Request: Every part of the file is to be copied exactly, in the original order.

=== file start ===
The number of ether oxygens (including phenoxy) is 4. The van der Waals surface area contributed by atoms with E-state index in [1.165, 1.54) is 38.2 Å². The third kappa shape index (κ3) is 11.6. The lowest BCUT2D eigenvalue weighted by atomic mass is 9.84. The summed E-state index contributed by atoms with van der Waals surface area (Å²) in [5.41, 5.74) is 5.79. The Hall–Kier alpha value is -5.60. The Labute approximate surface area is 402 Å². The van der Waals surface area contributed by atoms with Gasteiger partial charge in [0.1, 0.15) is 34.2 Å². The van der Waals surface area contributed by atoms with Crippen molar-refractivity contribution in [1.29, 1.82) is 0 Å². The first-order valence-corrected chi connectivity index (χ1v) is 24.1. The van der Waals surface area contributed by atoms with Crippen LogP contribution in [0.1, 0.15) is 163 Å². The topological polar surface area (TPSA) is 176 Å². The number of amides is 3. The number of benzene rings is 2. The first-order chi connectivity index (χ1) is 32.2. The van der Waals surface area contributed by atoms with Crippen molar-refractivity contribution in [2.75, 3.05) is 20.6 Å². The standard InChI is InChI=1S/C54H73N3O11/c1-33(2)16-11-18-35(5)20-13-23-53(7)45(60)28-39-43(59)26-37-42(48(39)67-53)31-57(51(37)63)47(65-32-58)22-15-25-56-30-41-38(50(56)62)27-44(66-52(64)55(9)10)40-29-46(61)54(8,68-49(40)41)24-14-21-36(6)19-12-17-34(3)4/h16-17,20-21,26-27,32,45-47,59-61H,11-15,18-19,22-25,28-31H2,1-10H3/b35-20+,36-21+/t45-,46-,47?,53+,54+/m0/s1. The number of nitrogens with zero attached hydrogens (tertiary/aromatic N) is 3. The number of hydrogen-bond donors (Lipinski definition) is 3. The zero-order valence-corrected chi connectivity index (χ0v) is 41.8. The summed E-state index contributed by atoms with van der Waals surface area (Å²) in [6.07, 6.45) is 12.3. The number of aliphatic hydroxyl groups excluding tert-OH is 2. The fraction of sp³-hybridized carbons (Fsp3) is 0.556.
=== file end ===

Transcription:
The number of ether oxygens (including phenoxy) is 4. The van der Waals surface area contributed by atoms with E-state index in [1.165, 1.54) is 38.2 Å². The third kappa shape index (κ3) is 11.6. The lowest BCUT2D eigenvalue weighted by atomic mass is 9.84. The summed E-state index contributed by atoms with van der Waals surface area (Å²) in [5.41, 5.74) is 5.79. The Hall–Kier alpha value is -5.60. The Labute approximate surface area is 402 Å². The van der Waals surface area contributed by atoms with Gasteiger partial charge in [0.1, 0.15) is 34.2 Å². The van der Waals surface area contributed by atoms with Crippen molar-refractivity contribution in [1.29, 1.82) is 0 Å². The first-order valence-corrected chi connectivity index (χ1v) is 24.1. The van der Waals surface area contributed by atoms with Crippen LogP contribution in [0.1, 0.15) is 163 Å². The topological polar surface area (TPSA) is 176 Å². The number of amides is 3. The number of benzene rings is 2. The first-order chi connectivity index (χ1) is 32.2. The van der Waals surface area contributed by atoms with Crippen molar-refractivity contribution in [2.75, 3.05) is 20.6 Å². The standard InChI is InChI=1S/C54H73N3O11/c1-33(2)16-11-18-35(5)20-13-23-53(7)45(60)28-39-43(59)26-37-42(48(39)67-53)31-57(51(37)63)47(65-32-58)22-15-25-56-30-41-38(50(56)62)27-44(66-52(64)55(9)10)40-29-46(61)54(8,68-49(40)41)24-14-21-36(6)19-12-17-34(3)4/h16-17,20-21,26-27,32,45-47,59-61H,11-15,18-19,22-25,28-31H2,1-10H3/b35-20+,36-21+/t45-,46-,47?,53+,54+/m0/s1. The number of nitrogens with zero attached hydrogens (tertiary/aromatic N) is 3. The number of hydrogen-bond donors (Lipinski definition) is 3. The zero-order valence-corrected chi connectivity index (χ0v) is 41.8. The summed E-state index contributed by atoms with van der Waals surface area (Å²) in [6.07, 6.45) is 12.3. The number of aliphatic hydroxyl groups excluding tert-OH is 2. The fraction of sp³-hybridized carbons (Fsp3) is 0.556.